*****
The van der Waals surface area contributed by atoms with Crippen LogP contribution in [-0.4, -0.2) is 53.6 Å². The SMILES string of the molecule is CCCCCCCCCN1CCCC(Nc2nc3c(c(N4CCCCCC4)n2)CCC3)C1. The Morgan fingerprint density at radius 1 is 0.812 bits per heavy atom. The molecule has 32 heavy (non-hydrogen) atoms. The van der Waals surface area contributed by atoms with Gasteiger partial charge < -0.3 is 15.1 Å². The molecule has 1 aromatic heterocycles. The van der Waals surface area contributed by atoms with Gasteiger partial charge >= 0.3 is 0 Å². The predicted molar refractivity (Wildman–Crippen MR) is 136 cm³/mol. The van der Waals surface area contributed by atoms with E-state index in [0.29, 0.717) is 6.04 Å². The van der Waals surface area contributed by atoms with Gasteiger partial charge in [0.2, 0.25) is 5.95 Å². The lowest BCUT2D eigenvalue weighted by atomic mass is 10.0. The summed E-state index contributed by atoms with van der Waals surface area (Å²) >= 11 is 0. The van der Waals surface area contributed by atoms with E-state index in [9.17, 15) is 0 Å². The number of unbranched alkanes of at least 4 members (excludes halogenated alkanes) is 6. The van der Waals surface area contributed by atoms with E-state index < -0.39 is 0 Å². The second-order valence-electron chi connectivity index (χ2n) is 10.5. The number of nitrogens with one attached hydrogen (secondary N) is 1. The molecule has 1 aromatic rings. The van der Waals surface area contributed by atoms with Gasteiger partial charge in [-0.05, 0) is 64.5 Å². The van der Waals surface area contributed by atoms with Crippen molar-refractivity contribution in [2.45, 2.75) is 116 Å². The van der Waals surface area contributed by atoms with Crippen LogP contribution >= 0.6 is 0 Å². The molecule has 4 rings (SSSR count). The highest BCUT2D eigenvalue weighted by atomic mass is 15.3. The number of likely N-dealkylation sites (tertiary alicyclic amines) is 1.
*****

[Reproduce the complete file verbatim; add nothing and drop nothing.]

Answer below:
The van der Waals surface area contributed by atoms with Crippen LogP contribution in [-0.4, -0.2) is 53.6 Å². The SMILES string of the molecule is CCCCCCCCCN1CCCC(Nc2nc3c(c(N4CCCCCC4)n2)CCC3)C1. The Morgan fingerprint density at radius 1 is 0.812 bits per heavy atom. The molecule has 32 heavy (non-hydrogen) atoms. The van der Waals surface area contributed by atoms with Gasteiger partial charge < -0.3 is 15.1 Å². The molecule has 1 aromatic heterocycles. The van der Waals surface area contributed by atoms with Gasteiger partial charge >= 0.3 is 0 Å². The predicted molar refractivity (Wildman–Crippen MR) is 136 cm³/mol. The van der Waals surface area contributed by atoms with E-state index in [0.29, 0.717) is 6.04 Å². The van der Waals surface area contributed by atoms with Gasteiger partial charge in [0.2, 0.25) is 5.95 Å². The lowest BCUT2D eigenvalue weighted by atomic mass is 10.0. The summed E-state index contributed by atoms with van der Waals surface area (Å²) >= 11 is 0. The van der Waals surface area contributed by atoms with E-state index in [9.17, 15) is 0 Å². The number of unbranched alkanes of at least 4 members (excludes halogenated alkanes) is 6. The van der Waals surface area contributed by atoms with E-state index < -0.39 is 0 Å². The second-order valence-electron chi connectivity index (χ2n) is 10.5. The number of nitrogens with one attached hydrogen (secondary N) is 1. The molecule has 1 aromatic rings. The van der Waals surface area contributed by atoms with Gasteiger partial charge in [-0.05, 0) is 64.5 Å². The van der Waals surface area contributed by atoms with Crippen molar-refractivity contribution in [2.45, 2.75) is 116 Å². The van der Waals surface area contributed by atoms with Crippen LogP contribution >= 0.6 is 0 Å². The molecule has 4 rings (SSSR count). The highest BCUT2D eigenvalue weighted by atomic mass is 15.3. The number of likely N-dealkylation sites (tertiary alicyclic amines) is 1.